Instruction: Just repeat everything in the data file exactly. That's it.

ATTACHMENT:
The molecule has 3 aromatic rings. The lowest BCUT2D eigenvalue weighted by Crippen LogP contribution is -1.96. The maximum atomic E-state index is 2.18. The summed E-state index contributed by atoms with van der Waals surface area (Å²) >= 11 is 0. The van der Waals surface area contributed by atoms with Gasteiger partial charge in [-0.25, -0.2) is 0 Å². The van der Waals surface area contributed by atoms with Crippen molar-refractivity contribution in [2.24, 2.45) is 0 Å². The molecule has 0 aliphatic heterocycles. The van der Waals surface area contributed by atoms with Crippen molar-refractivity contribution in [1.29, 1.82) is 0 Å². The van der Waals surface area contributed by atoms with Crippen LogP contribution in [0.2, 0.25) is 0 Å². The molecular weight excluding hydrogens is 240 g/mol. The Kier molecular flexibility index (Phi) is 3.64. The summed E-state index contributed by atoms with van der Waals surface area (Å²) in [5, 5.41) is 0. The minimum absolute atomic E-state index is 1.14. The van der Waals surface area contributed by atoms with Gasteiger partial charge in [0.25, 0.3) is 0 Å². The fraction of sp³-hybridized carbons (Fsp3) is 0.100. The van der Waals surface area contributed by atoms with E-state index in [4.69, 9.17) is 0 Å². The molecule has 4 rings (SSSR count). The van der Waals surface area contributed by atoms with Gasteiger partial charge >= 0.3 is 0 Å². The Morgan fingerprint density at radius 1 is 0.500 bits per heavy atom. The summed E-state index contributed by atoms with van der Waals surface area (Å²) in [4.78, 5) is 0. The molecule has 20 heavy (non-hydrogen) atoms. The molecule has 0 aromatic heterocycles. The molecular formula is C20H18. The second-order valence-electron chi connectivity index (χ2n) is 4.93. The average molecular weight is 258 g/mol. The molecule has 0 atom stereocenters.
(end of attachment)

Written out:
The molecule has 3 aromatic rings. The lowest BCUT2D eigenvalue weighted by Crippen LogP contribution is -1.96. The maximum atomic E-state index is 2.18. The summed E-state index contributed by atoms with van der Waals surface area (Å²) >= 11 is 0. The van der Waals surface area contributed by atoms with Gasteiger partial charge in [-0.25, -0.2) is 0 Å². The van der Waals surface area contributed by atoms with Crippen molar-refractivity contribution in [2.24, 2.45) is 0 Å². The molecule has 0 aliphatic heterocycles. The van der Waals surface area contributed by atoms with Crippen molar-refractivity contribution in [1.29, 1.82) is 0 Å². The van der Waals surface area contributed by atoms with Crippen LogP contribution in [0.2, 0.25) is 0 Å². The molecular weight excluding hydrogens is 240 g/mol. The Kier molecular flexibility index (Phi) is 3.64. The summed E-state index contributed by atoms with van der Waals surface area (Å²) in [5, 5.41) is 0. The minimum absolute atomic E-state index is 1.14. The van der Waals surface area contributed by atoms with Gasteiger partial charge in [0.25, 0.3) is 0 Å². The fraction of sp³-hybridized carbons (Fsp3) is 0.100. The van der Waals surface area contributed by atoms with E-state index in [4.69, 9.17) is 0 Å². The molecule has 4 rings (SSSR count). The van der Waals surface area contributed by atoms with Gasteiger partial charge >= 0.3 is 0 Å². The Morgan fingerprint density at radius 1 is 0.500 bits per heavy atom. The summed E-state index contributed by atoms with van der Waals surface area (Å²) in [4.78, 5) is 0. The molecule has 20 heavy (non-hydrogen) atoms. The molecule has 0 aromatic heterocycles. The molecular formula is C20H18. The second-order valence-electron chi connectivity index (χ2n) is 4.93. The average molecular weight is 258 g/mol. The molecule has 0 atom stereocenters.